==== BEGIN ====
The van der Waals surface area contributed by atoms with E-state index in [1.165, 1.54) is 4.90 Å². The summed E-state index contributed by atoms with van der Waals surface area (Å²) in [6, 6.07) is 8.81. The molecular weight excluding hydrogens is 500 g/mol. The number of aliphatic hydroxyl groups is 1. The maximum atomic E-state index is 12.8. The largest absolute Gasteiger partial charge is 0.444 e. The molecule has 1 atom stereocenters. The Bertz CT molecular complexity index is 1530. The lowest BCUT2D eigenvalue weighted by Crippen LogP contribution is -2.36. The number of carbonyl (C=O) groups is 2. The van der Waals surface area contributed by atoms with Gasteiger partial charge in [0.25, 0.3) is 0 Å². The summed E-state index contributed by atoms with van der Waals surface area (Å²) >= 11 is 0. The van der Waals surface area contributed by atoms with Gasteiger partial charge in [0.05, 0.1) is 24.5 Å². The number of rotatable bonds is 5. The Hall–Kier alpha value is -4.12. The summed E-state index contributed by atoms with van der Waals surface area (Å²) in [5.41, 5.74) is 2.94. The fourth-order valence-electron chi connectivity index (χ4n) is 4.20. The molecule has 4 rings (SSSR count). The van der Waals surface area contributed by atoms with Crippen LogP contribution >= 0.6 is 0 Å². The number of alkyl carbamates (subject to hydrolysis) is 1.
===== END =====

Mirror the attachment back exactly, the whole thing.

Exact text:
The van der Waals surface area contributed by atoms with E-state index in [1.165, 1.54) is 4.90 Å². The summed E-state index contributed by atoms with van der Waals surface area (Å²) in [6, 6.07) is 8.81. The molecular weight excluding hydrogens is 500 g/mol. The number of aliphatic hydroxyl groups is 1. The maximum atomic E-state index is 12.8. The largest absolute Gasteiger partial charge is 0.444 e. The molecule has 1 atom stereocenters. The Bertz CT molecular complexity index is 1530. The lowest BCUT2D eigenvalue weighted by Crippen LogP contribution is -2.36. The number of carbonyl (C=O) groups is 2. The van der Waals surface area contributed by atoms with Gasteiger partial charge in [0.25, 0.3) is 0 Å². The summed E-state index contributed by atoms with van der Waals surface area (Å²) >= 11 is 0. The van der Waals surface area contributed by atoms with Gasteiger partial charge in [0.05, 0.1) is 24.5 Å². The number of rotatable bonds is 5. The Hall–Kier alpha value is -4.12. The summed E-state index contributed by atoms with van der Waals surface area (Å²) in [5.41, 5.74) is 2.94. The fourth-order valence-electron chi connectivity index (χ4n) is 4.20. The molecule has 4 rings (SSSR count). The van der Waals surface area contributed by atoms with Crippen LogP contribution >= 0.6 is 0 Å². The number of alkyl carbamates (subject to hydrolysis) is 1.